Source: Activist seeks divorce ban in Calif. - Life-

Greedy Bastards Scuttle What Could Have Been The Ultimate Web Device

I’d have bought at least two of these.  I sincerely hope that Arrington and the rest of the Crunch boys sue the “shareholders” into oblivion.

It was so close I could taste it. Two weeks ago we were ready to publicly launch the CrunchPad. The device was stable enough for a demo. It went hours without crashing. We could even let people play with the device themselves – the user interface was intuitive enough that people “got it” without any instructions. And the look of pure joy on the handful of outsiders who had used it made the nearly 1.5 year effort completely worth it.

Our plan was to debut the CrunchPad on stage at the Real-Time Crunchup event on November 20, a little over a week ago. We even hoped to have devices hacked together with Google Chrome OS and Windows 7 to show people that you could hack this thing to run just about anything you want. We’d put 1,000 of the devices on pre-sale and take orders immediately. Larger scale production would begin early in 2010.

And then the entire project self destructed over nothing more than greed, jealousy and miscommunication.

Source: The End Of The CrunchPad

Judge punishes bank by canceling mortgage

Reading this article, I got the feeling that the bank wasn’t interested in working with the court, but instead wanted to have things done its way.  Looks like the bank learned that the Judge is the boss.

The judge concluded that the banks' conduct was "wholly unsupportable at law or in equity, greatly egregious and so completely devoid of good faith that equity cannot be permitted to intervene on its behalf."

But he went further than rejecting the foreclosure.

If the case was simply dismissed, he wrote, the court "cannot be assured that Plaintiff will not repeat this course of conduct."

Also Spinner said that monetary sanctions were "not likely to have a salubrious or remedial effect" and, in any case, would not benefit the homeowner.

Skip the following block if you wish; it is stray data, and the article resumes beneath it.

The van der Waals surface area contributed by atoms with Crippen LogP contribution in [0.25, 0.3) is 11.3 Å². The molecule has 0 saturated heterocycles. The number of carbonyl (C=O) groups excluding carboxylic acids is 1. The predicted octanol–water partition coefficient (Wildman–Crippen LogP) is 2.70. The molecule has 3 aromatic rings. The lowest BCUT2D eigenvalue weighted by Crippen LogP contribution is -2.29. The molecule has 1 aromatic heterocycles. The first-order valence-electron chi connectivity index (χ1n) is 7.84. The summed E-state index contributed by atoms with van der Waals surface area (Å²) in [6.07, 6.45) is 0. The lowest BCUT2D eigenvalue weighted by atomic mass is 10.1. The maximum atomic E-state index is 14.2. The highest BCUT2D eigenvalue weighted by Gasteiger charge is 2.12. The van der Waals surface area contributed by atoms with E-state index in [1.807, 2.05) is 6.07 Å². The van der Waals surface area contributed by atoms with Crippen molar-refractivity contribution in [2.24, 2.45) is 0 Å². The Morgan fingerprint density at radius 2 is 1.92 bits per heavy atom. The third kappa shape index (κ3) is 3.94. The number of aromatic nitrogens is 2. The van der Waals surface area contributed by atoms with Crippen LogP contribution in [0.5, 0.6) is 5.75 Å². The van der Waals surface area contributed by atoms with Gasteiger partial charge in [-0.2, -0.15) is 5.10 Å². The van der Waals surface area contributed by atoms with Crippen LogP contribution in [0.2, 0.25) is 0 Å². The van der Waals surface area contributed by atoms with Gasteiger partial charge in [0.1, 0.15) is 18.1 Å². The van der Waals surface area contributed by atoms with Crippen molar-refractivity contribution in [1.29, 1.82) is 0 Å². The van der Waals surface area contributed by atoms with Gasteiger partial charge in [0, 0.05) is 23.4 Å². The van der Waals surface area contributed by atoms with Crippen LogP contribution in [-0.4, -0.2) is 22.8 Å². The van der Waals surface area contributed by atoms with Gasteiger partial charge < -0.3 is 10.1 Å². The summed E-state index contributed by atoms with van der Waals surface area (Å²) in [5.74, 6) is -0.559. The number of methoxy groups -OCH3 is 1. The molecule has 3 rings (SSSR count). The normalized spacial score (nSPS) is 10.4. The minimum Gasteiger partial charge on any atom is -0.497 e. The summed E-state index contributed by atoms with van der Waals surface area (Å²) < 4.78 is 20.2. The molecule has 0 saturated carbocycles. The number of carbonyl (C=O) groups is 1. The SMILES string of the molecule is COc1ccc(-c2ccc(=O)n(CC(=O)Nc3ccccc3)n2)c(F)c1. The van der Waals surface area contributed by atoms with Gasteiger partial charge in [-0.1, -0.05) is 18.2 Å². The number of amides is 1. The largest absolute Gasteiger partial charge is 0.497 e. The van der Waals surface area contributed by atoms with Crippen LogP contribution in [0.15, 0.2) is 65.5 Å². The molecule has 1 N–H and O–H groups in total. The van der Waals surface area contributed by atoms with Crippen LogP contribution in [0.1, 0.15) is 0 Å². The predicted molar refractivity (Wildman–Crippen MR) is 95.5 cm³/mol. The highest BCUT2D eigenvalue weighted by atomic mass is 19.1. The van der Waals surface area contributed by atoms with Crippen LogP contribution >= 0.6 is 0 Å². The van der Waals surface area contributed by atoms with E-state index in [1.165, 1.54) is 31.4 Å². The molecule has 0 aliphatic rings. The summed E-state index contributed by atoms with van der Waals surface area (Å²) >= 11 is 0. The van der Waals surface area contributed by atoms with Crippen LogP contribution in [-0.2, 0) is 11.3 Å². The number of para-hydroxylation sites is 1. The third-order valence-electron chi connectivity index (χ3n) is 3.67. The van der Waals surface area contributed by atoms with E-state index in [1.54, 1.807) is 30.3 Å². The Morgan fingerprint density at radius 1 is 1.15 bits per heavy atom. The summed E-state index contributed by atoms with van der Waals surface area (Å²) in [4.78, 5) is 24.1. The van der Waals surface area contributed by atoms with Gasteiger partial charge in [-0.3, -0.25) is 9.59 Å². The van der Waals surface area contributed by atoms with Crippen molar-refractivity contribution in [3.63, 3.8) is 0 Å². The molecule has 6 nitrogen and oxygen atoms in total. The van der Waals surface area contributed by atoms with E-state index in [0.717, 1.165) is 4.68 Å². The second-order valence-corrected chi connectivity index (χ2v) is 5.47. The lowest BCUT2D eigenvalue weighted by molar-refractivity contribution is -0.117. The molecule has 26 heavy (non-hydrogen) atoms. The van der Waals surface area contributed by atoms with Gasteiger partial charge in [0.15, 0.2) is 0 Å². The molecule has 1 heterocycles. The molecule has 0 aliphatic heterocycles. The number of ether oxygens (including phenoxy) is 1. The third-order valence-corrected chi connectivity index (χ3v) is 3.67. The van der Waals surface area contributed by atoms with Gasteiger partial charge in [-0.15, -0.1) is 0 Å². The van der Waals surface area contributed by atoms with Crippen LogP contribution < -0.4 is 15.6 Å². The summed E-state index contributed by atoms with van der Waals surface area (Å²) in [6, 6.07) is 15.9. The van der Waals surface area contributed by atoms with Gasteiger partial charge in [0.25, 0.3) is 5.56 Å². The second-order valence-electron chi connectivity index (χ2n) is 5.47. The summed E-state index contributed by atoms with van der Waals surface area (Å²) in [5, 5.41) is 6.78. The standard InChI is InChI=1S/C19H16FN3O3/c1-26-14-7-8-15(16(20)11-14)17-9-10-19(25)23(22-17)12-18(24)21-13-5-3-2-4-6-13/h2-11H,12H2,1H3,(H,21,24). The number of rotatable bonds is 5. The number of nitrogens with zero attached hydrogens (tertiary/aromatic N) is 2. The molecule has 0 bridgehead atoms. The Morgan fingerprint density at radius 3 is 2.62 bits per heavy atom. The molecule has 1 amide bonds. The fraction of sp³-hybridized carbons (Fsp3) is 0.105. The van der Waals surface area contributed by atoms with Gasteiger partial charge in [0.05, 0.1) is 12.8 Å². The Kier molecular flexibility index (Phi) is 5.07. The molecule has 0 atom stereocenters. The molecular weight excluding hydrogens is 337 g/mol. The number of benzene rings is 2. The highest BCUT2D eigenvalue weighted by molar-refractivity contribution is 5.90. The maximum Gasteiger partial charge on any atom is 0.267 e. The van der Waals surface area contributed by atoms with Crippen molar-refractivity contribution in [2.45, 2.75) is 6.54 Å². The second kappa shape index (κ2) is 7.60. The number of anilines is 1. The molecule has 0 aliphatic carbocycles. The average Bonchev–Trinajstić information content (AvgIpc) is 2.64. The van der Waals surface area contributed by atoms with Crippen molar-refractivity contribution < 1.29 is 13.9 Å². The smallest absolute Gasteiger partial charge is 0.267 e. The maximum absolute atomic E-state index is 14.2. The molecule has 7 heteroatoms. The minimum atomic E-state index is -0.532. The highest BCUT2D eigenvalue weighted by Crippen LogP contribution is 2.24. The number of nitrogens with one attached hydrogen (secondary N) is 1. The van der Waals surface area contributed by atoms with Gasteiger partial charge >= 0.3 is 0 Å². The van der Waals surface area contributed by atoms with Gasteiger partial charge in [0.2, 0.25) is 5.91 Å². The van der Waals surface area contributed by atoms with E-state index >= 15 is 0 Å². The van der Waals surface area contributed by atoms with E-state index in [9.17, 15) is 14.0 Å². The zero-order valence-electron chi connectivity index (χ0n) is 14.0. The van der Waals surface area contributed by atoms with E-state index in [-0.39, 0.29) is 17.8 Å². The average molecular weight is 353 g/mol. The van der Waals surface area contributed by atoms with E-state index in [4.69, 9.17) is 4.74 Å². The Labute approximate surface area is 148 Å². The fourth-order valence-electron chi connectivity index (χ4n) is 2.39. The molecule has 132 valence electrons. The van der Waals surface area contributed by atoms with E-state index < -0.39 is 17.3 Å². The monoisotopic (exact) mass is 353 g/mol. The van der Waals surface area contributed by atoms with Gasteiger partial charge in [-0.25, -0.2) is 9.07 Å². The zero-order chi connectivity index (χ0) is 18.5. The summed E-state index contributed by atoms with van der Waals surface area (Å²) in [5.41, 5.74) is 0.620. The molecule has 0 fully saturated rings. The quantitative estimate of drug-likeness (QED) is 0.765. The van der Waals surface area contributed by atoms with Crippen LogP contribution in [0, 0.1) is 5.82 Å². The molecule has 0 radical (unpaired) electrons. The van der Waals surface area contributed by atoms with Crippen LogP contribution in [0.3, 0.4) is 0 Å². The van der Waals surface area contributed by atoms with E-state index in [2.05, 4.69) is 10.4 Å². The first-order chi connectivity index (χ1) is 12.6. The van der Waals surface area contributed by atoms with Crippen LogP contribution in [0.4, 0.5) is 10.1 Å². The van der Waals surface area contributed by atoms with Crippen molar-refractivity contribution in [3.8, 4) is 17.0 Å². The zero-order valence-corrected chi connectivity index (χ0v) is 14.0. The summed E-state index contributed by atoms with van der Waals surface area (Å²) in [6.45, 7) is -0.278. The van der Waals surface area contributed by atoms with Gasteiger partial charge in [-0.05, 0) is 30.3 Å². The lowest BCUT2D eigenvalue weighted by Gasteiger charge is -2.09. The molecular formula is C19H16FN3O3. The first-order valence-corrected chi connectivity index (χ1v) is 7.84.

Imposing sanctions would bring little benefit to the homeowner, the judge wrote, leaving the "appropriate equitable disposition" of canceling the debt and discharging the mortgage.

Thus, he concluded that the original principal amount of $292,500 "should be cancelled, voided and set aside," the mortgage be discharged and the bank barred from any attempt to collect on the note.

Source: - Judge Blasts Bank's Foreclosure Conduct and Cancels Mortgage

I don’t often agree with Posner, but I don’t want him dead. Unlike this nutjob

I’m sure some people will accuse me of being a liberal socialist Nazi communist dictator… but I just don’t think that death threats should be protected speech.

"These Judges deserve to be killed," declared Harold "Hal" Turner on his Web site on June 2. He was attacking three federal judges who earlier that day had upheld Chicago-area bans on handguns.

By the end of the month, Turner was in handcuffs. On Dec. 1, he's scheduled to go to trial in Brooklyn, N.Y., in a federal case that will test First Amendment protections online.

. . . .

On the day the 7th U.S. Circuit Court of Appeals upheld the gun bans in National Rifle Association v. Chicago, Turner went online to accuse the three 7th Circuit judges -- Frank Easterbrook, Richard Posner and William Bauer -- of being "traitors." He wrote, "Their blood will replenish the tree of liberty." The next day, he posted the judges' names, photos, phone numbers and work addresses. He provided a photo and a map of the Dirksen Federal Building in Chicago, where the court is located, with arrows pointing to "anti-truck bomb barriers." He added, "Behold these devils."

Source: - Trial Over Death Threats Against Federal Judges Could Test Free Speech Rules Online

Looks like the legal profession will have to deal with another group of people who shouldn’t be lawyers

There are a lot of good reasons to be a lawyer, and even more bad reasons.  One of the bad reasons is that you’re looking for a good job:

The number of people taking the Law School Admission Test is at an unprecedented high, and the recession is a likely reason. But some are questioning whether bad economic times are a sufficient reason to go to law school.

"We assume that the economic downturn is causing more people to think about graduate education, but we have no way to prove that it is," Wendy Margolis, director of communications for the Law School Admission Council, tells the ABA Journal. She also points out that there are more people in the 20- to 24-year-old age group, and that could also be driving up the numbers.

Source: LSAT Test-Takers Jump by Nearly 20%; Should They Consider the Alternatives? - News - ABA Journal

Being a lawyer is a calling.  You either have it in you, or you don’t.  If you’re just going to law school because you don’t know what else to do, you shouldn’t be going.  Otherwise, you’re just going to end up hating the practice of law and end up doing something else, but with a J.D.  I’ve got some bad news for you guys: Just because you decide you don’t want to be a lawyer anymore doesn’t mean you can stop paying for your student loans.